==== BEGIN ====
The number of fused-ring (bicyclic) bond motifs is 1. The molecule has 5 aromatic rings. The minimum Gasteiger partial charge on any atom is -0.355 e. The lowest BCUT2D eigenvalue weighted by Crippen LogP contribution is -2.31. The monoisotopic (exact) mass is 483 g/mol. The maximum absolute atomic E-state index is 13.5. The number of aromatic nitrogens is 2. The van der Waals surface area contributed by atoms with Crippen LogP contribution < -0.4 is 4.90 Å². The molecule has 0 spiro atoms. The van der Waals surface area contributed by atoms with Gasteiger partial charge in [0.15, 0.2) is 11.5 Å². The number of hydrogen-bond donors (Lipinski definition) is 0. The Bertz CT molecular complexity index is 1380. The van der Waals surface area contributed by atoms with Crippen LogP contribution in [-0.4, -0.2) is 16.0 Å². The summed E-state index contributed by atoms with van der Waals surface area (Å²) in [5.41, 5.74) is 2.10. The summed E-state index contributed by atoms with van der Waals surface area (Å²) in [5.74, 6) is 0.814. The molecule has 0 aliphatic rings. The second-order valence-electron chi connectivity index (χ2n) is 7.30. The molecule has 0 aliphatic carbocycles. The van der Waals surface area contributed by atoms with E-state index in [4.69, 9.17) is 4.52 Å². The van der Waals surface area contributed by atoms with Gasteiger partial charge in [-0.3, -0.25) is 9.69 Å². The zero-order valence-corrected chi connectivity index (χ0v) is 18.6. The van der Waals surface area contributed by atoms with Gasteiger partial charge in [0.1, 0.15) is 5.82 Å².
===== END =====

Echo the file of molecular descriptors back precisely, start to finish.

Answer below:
The number of fused-ring (bicyclic) bond motifs is 1. The molecule has 5 aromatic rings. The minimum Gasteiger partial charge on any atom is -0.355 e. The lowest BCUT2D eigenvalue weighted by Crippen LogP contribution is -2.31. The monoisotopic (exact) mass is 483 g/mol. The maximum absolute atomic E-state index is 13.5. The number of aromatic nitrogens is 2. The van der Waals surface area contributed by atoms with Crippen LogP contribution < -0.4 is 4.90 Å². The molecule has 0 spiro atoms. The van der Waals surface area contributed by atoms with Gasteiger partial charge in [0.15, 0.2) is 11.5 Å². The number of hydrogen-bond donors (Lipinski definition) is 0. The Bertz CT molecular complexity index is 1380. The van der Waals surface area contributed by atoms with Crippen LogP contribution in [-0.4, -0.2) is 16.0 Å². The summed E-state index contributed by atoms with van der Waals surface area (Å²) in [5.41, 5.74) is 2.10. The summed E-state index contributed by atoms with van der Waals surface area (Å²) in [5.74, 6) is 0.814. The molecule has 0 aliphatic rings. The second-order valence-electron chi connectivity index (χ2n) is 7.30. The molecule has 0 aliphatic carbocycles. The van der Waals surface area contributed by atoms with E-state index in [4.69, 9.17) is 4.52 Å². The van der Waals surface area contributed by atoms with Gasteiger partial charge in [-0.3, -0.25) is 9.69 Å². The zero-order valence-corrected chi connectivity index (χ0v) is 18.6. The van der Waals surface area contributed by atoms with Gasteiger partial charge in [0.1, 0.15) is 5.82 Å².